‘Completely insufficient’: 2050 climate strategy for farming criticised

Call to stabilise methane emissions ‘contrary to Ireland’s obligations under Paris deal’

Cattle graze in Cootehill Co Cavan. Environmental umbrella group EP said ‘without a decrease in cattle numbers Ireland will continue to be in breach of EU law’. Photograph: Getty

Cattle graze in Cootehill Co Cavan. Environmental umbrella group EP said ‘without a decrease in cattle numbers Ireland will continue to be in breach of EU law’. Photograph: Getty

 

A plan that tries to set out how Irish agriculture could achieve carbon neutrality by 2050 “perpetuates business-as-usual practices that will continue to wreak havoc on our environment and prevent Ireland from meeting it climate targets”, according to the Environment Pillar.

The Ag Climatise roadmap, published this week by the Department of Agriculture, recommends changes in farming that include cuts in nitrogen use and a stabilisation of methane emissions.

However, the plan has been castigated by environmental groups for failing to address Ireland’s climate obligations.

The EP, Ireland’s largest alliance of environmental groups, said the strategy needed to revised so it becomes “a transformative” policy in line with EPA recommendations”.

While the pillar welcomed some measures, including promotion of organic farming and commitments to improve national food security, it said the plan “is completely insufficient to meet the task at hand”.

“Agriculture is our largest emitting sector and is now responsible for over a third of our emissions. Its climate footprint has increased by 11 per cent over the past decade, and its emissions are projected to balloon even further due to growing cattle numbers,” it added.

“Left unchecked, the sector will seriously limit our ability to meet our binding 2030 emissions reduction targets and will jeopardise our longer term net-zero objective for 2050,” it warned.

Despite these realities the Ag Climatise roadmap called for stabilisation of methane emissions, “rather than the necessary outright reductions”.

Stabilising methane emissions is contrary to our Paris Agreement obligations, the EP noted.

The EP also said the roadmap “fails to commit to fulfilling our legally binding Water Framework Directive obligations. Over half of our waters are polluted, and agriculture is the main cause of this”.

Ireland has been in breach of its ammonia limits since 2016, and is projected to continue to do so beyond 2030, it added.

“Ammonia is a toxic gas that is a major by-product of animal-based agriculture and is one of the most deadly forms of air pollution.”

Ultimately, without a decrease in cattle numbers, Ireland will continue to be in breach of EU law, the EP said.

The Stop Climate Chaos (SCC) coalition also said the roadmap would not deliver reductions in agricultural emissions in line with Ireland’s climate targets.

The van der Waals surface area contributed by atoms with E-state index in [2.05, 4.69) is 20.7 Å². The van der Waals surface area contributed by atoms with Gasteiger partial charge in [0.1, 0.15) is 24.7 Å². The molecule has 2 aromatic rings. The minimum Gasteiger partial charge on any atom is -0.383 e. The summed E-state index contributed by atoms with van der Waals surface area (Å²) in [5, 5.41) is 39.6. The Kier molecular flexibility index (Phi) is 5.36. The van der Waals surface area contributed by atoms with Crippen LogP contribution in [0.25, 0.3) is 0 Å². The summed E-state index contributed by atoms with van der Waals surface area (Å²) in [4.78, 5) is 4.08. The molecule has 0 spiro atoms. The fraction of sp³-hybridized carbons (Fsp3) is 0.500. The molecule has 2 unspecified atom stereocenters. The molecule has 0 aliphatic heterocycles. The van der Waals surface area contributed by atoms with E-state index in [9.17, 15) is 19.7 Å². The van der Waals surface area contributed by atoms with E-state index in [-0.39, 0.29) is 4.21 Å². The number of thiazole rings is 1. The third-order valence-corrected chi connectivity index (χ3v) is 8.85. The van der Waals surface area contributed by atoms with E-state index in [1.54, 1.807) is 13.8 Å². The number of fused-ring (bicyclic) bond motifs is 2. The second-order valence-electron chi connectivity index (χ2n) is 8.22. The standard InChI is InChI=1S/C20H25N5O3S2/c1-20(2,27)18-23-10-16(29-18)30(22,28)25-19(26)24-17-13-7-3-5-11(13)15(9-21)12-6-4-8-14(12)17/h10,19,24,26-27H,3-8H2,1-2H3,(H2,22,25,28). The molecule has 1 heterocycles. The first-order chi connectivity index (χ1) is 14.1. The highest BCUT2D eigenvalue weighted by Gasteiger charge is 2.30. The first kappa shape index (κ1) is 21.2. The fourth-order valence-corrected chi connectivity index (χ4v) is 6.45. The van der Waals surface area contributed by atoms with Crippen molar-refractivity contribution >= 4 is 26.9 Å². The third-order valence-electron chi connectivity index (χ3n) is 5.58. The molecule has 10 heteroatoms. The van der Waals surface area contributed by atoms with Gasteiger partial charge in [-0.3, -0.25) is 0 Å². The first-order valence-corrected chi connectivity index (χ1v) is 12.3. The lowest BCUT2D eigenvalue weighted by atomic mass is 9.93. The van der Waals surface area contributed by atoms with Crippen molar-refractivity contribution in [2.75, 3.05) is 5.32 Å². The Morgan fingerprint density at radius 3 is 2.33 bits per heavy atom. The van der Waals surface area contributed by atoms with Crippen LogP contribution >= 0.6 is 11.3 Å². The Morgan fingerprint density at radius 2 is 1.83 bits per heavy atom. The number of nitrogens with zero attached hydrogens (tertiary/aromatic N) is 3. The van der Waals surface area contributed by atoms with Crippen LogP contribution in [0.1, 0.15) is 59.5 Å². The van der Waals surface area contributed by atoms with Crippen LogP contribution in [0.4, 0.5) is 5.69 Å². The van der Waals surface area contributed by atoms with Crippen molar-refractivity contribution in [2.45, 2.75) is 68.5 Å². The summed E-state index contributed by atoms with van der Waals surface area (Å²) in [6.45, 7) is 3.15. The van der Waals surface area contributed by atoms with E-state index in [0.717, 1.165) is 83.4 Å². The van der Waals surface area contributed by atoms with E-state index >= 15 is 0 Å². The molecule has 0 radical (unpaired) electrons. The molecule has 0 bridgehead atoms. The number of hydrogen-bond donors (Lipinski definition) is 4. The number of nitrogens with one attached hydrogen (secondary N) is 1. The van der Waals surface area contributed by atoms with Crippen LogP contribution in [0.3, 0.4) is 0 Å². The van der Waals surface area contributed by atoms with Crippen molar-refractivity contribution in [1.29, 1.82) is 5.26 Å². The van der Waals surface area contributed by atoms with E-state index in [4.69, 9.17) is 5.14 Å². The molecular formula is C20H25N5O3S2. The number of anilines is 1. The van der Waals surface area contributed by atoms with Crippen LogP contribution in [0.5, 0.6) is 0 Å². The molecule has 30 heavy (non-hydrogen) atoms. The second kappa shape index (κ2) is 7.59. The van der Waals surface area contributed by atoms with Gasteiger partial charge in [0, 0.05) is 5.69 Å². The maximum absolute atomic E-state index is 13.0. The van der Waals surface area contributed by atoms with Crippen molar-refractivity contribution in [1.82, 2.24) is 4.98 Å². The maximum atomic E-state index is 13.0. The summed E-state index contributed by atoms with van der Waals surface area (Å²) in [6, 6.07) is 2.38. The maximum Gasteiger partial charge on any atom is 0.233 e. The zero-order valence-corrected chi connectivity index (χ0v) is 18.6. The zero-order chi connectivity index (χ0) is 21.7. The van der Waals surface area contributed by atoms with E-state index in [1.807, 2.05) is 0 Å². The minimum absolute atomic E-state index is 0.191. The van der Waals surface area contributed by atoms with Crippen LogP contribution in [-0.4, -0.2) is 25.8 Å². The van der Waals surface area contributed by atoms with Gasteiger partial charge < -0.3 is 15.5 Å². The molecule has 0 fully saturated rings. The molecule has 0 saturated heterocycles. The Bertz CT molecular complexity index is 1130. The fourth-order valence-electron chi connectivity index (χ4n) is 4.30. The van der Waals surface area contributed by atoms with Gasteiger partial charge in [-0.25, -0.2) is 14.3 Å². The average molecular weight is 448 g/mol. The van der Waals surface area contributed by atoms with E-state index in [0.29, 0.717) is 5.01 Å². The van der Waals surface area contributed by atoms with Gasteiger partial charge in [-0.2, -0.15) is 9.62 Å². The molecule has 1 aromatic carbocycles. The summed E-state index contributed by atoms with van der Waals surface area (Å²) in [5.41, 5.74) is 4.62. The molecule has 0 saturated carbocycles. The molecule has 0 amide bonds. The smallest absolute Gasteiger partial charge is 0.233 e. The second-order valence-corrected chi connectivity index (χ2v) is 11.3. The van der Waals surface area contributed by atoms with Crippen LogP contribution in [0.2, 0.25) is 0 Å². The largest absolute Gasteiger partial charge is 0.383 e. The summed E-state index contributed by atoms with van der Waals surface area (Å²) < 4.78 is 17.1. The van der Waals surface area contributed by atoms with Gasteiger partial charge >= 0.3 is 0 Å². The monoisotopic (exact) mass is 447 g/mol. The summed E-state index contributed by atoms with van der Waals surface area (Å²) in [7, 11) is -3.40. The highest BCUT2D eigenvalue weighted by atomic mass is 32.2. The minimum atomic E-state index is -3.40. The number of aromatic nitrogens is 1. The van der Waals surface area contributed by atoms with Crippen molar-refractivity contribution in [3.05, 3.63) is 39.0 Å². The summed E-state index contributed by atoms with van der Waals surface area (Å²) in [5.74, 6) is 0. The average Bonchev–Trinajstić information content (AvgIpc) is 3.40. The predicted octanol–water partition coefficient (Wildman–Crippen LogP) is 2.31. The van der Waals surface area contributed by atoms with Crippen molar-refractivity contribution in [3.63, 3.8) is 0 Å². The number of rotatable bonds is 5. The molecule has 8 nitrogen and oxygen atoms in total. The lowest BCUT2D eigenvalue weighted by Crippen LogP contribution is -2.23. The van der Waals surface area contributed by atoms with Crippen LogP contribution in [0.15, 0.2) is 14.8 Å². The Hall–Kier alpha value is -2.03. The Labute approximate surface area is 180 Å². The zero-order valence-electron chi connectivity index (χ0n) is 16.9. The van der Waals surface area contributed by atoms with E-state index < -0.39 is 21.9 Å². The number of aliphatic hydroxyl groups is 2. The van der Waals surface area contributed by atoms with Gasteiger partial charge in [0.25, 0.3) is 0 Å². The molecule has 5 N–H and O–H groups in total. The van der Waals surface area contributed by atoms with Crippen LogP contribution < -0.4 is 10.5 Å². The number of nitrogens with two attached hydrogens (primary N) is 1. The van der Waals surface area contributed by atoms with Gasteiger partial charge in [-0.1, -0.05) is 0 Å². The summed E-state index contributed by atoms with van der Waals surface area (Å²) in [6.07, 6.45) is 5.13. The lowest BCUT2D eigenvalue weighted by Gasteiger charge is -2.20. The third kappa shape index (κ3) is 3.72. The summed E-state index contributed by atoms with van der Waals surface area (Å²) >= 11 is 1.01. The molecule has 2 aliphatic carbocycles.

“It does, however, include some welcome measures to reduce nitrogen fertilisers, develop forest and land sinks, restore native woodlands, and promote organic and horticultural production,” it said.

SCC policy co-ordinator Sadhbh O Neill added: “It is a basic metabolic fact that more cows will lead to higher emissions - there are no ‘efficiency’ measures that can successfully prevent enteric fermentation, and breeding efficiencies have not yet delivered the promised emission reductions despite being promoted by Teagasc for the past 8 years.”

SCC also noted that Dr Hannah Daly of UCC had estimated methane stabilisation was “problematic” since other greenhouse gases would have to reduce by 12 to 13 per cent annually to make up for lack of mitigation in agriculture.

Farmer organisations have accepted the thrust of the document and highlighted emissions reductions achieved in recent years, but said more supports to help agriculture to change were needed.

Irish Creamery Milk Suppliers Association president Pat McCormack said farmers would have little difficulty accepting the scale of the challenges.

What farmers would have a problem with was pages and pages of new duties, regulations and costs without mentioning profit margins in what he described as “an economically broken and environmentally destructive supply-chain to the consumers”.

Mr McCormack said any plan to push through the changes suggested that did not start with recognition of the current artificially low price of food was “doomed to failure and inherently unfair”.

Irish Farmers’ Association president Tim Cullinan said farmers were committed to reducing emissions and already there had significant adoption of measures outlined in Ag Climatise.

The Irish Forum on Natural Capital (IFNC) said Ag Climatise did not meet the urgent need for an overarching climate and biodiversity strategy.